// A function callback, call with a node to be told whether the node
    // passes all filters except the current filter. This is useful if you
    // want to only present to the user values that this filter can filter
    // given the status of the other filters. The set filter uses this to
    // remove from the list, items that are no longer available due to the
    // state of other filters (like Excel type filtering).
    doesRowPassOtherFilter: (rowNode: RowNode) => boolean;

    // The context for this grid. See section on Context
    context: any;

    // The grid API
    api: any;

    // Only if using AngularJS (ie Angular v1), if angularCompileFilters
    // is set to true, then a new child scope is created for each column
    // filter and provided here.
    $scope: any;


The method doesFilterPass(params) takes the following as a parameter:

interface IDoesFilterPassParams {
    // The row node in question
    node: RowNode;

    // The data part of the row node in question
    data: any;

Associating Floating Filter

If you create your own filter you have two options to get floating filters working for that filter:

  1. You can create your own floating filter.
  2. You can implement the method getModelAsString() in your custom filter. If you implement this method and don't provide a custom floating filter, ag-Grid will automatically provide a read-only version of a floating filter.

If you don't provide either of these two options for your custom filter, the display area for the floating filter will be empty.

Example: Custom Filter

The example below shows two custom filters. The first is on the Athlete column and the second is on the Year column.

Custom Filters Containing a Popup Element

Sometimes you will need to create custom components for your filters that also contain popup elements. This is the case for Date Filter as it pops up a Date Picker. If the library you use anchors the popup element outside of the parent filter, then when you click on it the grid will think you clicked outside of the filter and hence close the column menu.

There are two ways you can get fix this problem:

  • Add a mouse click listener to your floating element and set it to preventDefault(). This way, the click event will not bubble up to the grid.

    Note: This is the best solution, but you can only do this if you are writing the component yourself.
  • Add the ag-custom-component-popup CSS class to your floating element. An example of this usage can be found here: Custom Date Component

React Filtering

It is possible to provide React filters for ag-Grid to use if you are are using the React version of ag-Grid. See registering framework components for how to register framework components.

React Props

The React component will get the 'filter params' as described above as React Props. Therefore you can access all the parameters as React Props.

// React filter Component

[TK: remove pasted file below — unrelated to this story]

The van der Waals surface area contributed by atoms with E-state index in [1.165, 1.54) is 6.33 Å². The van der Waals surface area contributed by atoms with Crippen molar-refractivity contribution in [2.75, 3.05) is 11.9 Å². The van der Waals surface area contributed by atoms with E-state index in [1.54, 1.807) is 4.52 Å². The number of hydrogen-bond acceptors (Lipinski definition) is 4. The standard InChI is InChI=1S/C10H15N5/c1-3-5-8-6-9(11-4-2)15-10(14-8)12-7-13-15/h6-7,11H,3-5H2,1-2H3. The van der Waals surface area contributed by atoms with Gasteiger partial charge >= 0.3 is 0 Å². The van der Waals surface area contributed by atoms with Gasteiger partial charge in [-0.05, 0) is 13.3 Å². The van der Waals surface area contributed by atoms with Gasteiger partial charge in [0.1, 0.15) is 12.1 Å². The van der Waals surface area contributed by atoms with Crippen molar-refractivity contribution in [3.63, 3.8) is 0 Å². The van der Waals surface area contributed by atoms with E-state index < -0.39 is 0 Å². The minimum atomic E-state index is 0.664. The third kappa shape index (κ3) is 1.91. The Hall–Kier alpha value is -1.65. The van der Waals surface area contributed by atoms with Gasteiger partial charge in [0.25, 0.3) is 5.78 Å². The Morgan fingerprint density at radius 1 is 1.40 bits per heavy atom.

class NameFilter extends React.Component {
    constructor(props) {
        // from here you can access any of the props!
        console.log('The field for this filter is ' + props.colDef.field);

    // maybe your filter has a button in it, and when it gets clicked...
    onButtonWasPressed() {
        // all the methods in the props can be called

React Methods / Lifecycle

All of the methods in the IFilterComp interface described above are applicable to the React Component with the following exceptions:

  • init() is not used. Instead use the React props passed to your Component.
  • destroy() is not used. Instead use the React componentWillUnmount() method for any cleanup you need to do.
  • getGui() is not used. Instead use normal React magic in your render() method.

After that, all the other methods (onNewRowsLoaded(), getModel(), setModel() etc.) behave the same, so put them directly | onto your React Component.

Accessing the React Component Instance

ag-Grid allows you to get a reference to the filter instances via api.getFilterInstance(colKey, callback). React components | are created asynchronously, so it is necessary to use a callback rather than relying on the return value of this method. If your component is a React component, this will give you a reference to ag-Grid's component which wraps your React component, | just like Russian Dolls. To get to the wrapped React instance of your component, use the getFrameworkComponentInstance() method as follows:

// let's assume a React component as follows
class NameFilter extends React.Component {
    ... // standard filter methods hidden

    // put a custom method on the filter
    myMethod() {
        // does something

// later in your app, if you want to execute myMethod()...
laterOnInYourApplicationSomewhere() {
    // get reference to the ag-Grid Filter component on name column
    api.getFilterInstance('name', agGridFilterInstance => {
        // get React instance from the ag-Grid instance
        var reactFilterInstance = agGridFilterInstance.getFrameworkComponentInstance();

        // now we're sucking diesel!!!

Example: Filtering using React Components

Using React Components as a partial text filter in the Name column, illustrating filtering and lifecycle events.

 Example: React Filter Component

Note that in this example we make use of useImperativeHandle for lifecycle methods - please see here for more information.